The starting point to understanding the how mainstream media fails to accurately report the news is the consolidation of media ownership in the United States. In 1983 50 corporations controlled the vast majority of all news media in the U.S. In 2002 that number had decreased to 10 companies (McChesney & Nichols, 2002). By 2004 that number had decreased to only five companies. As Nichols and McChesney state, All in all, these [few] firms control the overwhelming percentage of movies, TV shows, cable systems, cable channels, TV stations, radio stations, books, magazines, newspapers, billboards, music and TV networks that constitute the media culture that occupies one half of the average American’s life. It is an extraordinary degree of economic and social power located in very few hands (Nichols & McChesney, It's the Media Stupid, 2000, p. 28).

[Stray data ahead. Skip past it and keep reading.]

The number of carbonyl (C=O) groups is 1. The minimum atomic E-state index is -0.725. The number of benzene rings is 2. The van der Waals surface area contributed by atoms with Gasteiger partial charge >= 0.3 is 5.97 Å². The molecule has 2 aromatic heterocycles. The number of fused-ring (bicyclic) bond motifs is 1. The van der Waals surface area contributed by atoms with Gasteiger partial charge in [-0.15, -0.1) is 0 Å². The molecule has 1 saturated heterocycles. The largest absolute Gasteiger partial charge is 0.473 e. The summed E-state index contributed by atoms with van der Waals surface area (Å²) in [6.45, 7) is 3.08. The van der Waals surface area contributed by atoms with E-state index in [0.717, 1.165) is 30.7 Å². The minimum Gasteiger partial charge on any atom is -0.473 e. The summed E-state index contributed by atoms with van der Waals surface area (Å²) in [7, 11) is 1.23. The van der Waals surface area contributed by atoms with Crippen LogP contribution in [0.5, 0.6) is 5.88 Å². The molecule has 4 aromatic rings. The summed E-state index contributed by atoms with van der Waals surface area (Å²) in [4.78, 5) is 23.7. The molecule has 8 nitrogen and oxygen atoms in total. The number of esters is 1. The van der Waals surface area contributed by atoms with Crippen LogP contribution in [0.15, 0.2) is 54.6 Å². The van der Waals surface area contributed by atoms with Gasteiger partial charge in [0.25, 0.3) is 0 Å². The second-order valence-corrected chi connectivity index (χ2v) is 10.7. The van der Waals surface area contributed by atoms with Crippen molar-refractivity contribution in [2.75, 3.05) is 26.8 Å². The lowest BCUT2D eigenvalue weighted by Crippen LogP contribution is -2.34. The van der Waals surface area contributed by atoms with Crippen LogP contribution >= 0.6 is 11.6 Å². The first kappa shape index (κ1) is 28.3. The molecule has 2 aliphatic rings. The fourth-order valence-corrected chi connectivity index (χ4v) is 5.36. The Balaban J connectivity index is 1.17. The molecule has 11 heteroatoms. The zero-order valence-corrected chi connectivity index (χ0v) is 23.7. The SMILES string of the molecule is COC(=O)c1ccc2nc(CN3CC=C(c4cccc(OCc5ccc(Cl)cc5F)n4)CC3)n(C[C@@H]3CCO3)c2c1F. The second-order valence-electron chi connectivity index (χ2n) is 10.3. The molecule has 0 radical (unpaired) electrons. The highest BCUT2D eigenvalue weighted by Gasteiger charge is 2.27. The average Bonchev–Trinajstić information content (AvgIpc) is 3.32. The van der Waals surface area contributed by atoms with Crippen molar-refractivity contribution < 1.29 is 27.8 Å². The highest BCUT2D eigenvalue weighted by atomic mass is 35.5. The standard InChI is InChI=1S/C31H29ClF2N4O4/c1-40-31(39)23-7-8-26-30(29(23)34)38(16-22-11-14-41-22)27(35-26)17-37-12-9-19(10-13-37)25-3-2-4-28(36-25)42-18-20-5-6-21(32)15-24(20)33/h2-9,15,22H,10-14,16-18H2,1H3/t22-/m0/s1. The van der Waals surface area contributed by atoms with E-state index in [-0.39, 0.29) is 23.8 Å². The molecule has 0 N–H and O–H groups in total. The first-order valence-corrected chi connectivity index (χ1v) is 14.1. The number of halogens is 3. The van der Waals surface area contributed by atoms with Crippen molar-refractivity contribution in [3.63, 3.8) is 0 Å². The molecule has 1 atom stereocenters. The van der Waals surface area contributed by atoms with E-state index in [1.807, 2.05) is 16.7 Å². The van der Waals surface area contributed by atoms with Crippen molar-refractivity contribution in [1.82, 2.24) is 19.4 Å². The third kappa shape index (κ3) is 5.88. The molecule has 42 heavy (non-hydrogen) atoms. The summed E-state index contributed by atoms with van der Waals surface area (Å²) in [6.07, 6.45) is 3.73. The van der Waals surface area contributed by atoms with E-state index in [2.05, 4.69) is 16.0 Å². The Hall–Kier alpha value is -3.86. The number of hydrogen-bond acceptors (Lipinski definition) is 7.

Five companies control the bulk of information disseminated to the American public via mainstream media. How can one have a diverse discussion of ideas if a handful of people or, in the case of the media, a handful of corporations controls the information that the public receives via mainstream media? The answer is that one cannot. Corporations have one interest in mind: Profit above all else. Financial gain is their only reason for existence. Informing the public is not the corporate media’s principal function, making money is.
More on media consolidation, false equivalencies and the myth of liberal bias below the fold.
With earnings being the primary concern of corporations the news media began to change. In a 2001 interview ABC anchorman Peter Jennings discussed one of the significant changes in the evening news: